error but it happens even in private rooms. Semi-private rms open the margin for error wider. That's all I'm saying.
  10. by   Jennifer, RN
    The main concern with semi privates is privacy. Our hospital is in transition to make all rooms private, our ER has all private rooms, though we sometimes have hallway pts.
    It is impossbile to give confidential tx in semi private rooms.
  11. by   CrunchRN
    To truly provide confidentiality, infection control, good hygeine, and promote rest all rooms should be private.

    I would need to be on my death bed before I would consent to a semi-private room if I were the patient. I think I would go to another hospital.

    Shared bathrooms by ill people are disgusting!

    I guess you can see why I am not a hospital nurse .
  12. by   ZippyGBR
    y'all better hope you don't get ill in the UK then where the current standard for new build is 25% single rooms 25 % small bays (2 or 3 beds) and 50 % 'large ' bays (4 -6 beds)

    patient safety - the layout of the unit is more important than the percentage of single rooms, although in some settings bays make for more pairs of eyes on vulnerable patients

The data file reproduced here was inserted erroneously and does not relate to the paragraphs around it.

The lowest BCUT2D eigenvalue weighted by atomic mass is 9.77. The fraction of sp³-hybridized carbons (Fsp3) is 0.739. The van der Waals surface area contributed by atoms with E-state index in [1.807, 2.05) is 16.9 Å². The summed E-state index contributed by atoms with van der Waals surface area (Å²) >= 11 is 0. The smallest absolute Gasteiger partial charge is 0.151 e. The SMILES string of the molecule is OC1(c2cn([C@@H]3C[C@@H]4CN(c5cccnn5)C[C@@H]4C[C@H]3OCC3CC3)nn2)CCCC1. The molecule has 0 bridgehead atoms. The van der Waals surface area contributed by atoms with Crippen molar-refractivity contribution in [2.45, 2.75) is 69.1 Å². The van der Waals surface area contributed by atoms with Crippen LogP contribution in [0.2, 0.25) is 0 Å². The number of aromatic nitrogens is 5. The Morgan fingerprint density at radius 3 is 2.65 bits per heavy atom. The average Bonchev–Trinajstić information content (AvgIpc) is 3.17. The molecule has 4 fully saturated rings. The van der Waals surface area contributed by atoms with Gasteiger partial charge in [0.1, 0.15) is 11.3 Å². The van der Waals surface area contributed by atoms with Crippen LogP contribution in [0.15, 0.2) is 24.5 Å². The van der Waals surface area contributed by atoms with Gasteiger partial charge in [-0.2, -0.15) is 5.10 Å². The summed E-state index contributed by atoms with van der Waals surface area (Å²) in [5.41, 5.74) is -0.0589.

medication errors - irrelevant if you verify your patient ID properly

    cleanliness and cleaning - pretty much irrelevant if cleaning standards are up to the mark

    communication can be an issue at times but can also be addressed by having areas within the unit where you can go and talk with people

    privacy depends on the layout of the room - it the room is liad out with an 'aisle' bed and a 'window' bed for want of a better turn of phrase it's a problem but

    infection control - can be a clinical reason for a single room - requires good bed management practice across the bad base